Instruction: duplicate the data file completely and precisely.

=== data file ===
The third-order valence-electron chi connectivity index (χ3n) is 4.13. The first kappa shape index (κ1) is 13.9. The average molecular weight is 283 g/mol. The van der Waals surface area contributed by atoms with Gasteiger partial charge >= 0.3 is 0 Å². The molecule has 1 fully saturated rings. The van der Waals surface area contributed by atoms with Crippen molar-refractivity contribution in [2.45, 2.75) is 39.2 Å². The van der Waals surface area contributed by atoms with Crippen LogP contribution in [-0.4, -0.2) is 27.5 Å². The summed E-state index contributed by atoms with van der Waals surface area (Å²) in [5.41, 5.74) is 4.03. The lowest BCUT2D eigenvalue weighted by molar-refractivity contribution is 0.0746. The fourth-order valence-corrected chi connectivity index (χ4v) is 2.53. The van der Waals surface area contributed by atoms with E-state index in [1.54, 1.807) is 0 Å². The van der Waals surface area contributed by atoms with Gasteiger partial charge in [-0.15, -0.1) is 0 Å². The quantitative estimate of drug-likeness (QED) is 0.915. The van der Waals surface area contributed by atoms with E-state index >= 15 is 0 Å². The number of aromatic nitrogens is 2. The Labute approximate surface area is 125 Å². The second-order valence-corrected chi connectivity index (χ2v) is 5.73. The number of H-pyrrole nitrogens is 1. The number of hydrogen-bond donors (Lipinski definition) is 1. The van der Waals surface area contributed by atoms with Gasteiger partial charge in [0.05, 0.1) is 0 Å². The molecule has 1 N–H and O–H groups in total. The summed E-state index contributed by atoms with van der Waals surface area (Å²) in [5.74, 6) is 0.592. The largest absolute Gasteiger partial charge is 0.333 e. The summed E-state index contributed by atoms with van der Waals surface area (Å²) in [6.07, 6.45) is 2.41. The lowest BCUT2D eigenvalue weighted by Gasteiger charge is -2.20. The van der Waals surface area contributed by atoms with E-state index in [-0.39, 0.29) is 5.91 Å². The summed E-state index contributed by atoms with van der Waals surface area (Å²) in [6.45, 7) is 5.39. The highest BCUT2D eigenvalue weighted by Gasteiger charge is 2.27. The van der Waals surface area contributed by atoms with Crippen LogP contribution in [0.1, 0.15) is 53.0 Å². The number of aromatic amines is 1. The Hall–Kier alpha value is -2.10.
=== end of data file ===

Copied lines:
The third-order valence-electron chi connectivity index (χ3n) is 4.13. The first kappa shape index (κ1) is 13.9. The average molecular weight is 283 g/mol. The van der Waals surface area contributed by atoms with Gasteiger partial charge >= 0.3 is 0 Å². The molecule has 1 fully saturated rings. The van der Waals surface area contributed by atoms with Crippen molar-refractivity contribution in [2.45, 2.75) is 39.2 Å². The van der Waals surface area contributed by atoms with Crippen LogP contribution in [-0.4, -0.2) is 27.5 Å². The summed E-state index contributed by atoms with van der Waals surface area (Å²) in [5.41, 5.74) is 4.03. The lowest BCUT2D eigenvalue weighted by molar-refractivity contribution is 0.0746. The fourth-order valence-corrected chi connectivity index (χ4v) is 2.53. The van der Waals surface area contributed by atoms with E-state index in [1.54, 1.807) is 0 Å². The van der Waals surface area contributed by atoms with Gasteiger partial charge in [-0.15, -0.1) is 0 Å². The quantitative estimate of drug-likeness (QED) is 0.915. The van der Waals surface area contributed by atoms with E-state index >= 15 is 0 Å². The number of aromatic nitrogens is 2. The Labute approximate surface area is 125 Å². The second-order valence-corrected chi connectivity index (χ2v) is 5.73. The number of H-pyrrole nitrogens is 1. The number of hydrogen-bond donors (Lipinski definition) is 1. The van der Waals surface area contributed by atoms with Gasteiger partial charge in [0.05, 0.1) is 0 Å². The molecule has 1 N–H and O–H groups in total. The summed E-state index contributed by atoms with van der Waals surface area (Å²) in [5.74, 6) is 0.592. The largest absolute Gasteiger partial charge is 0.333 e. The summed E-state index contributed by atoms with van der Waals surface area (Å²) in [6.07, 6.45) is 2.41. The lowest BCUT2D eigenvalue weighted by Gasteiger charge is -2.20. The van der Waals surface area contributed by atoms with E-state index in [-0.39, 0.29) is 5.91 Å². The summed E-state index contributed by atoms with van der Waals surface area (Å²) in [6.45, 7) is 5.39. The highest BCUT2D eigenvalue weighted by Gasteiger charge is 2.27. The van der Waals surface area contributed by atoms with Crippen LogP contribution in [0.1, 0.15) is 53.0 Å². The number of aromatic amines is 1. The Hall–Kier alpha value is -2.10.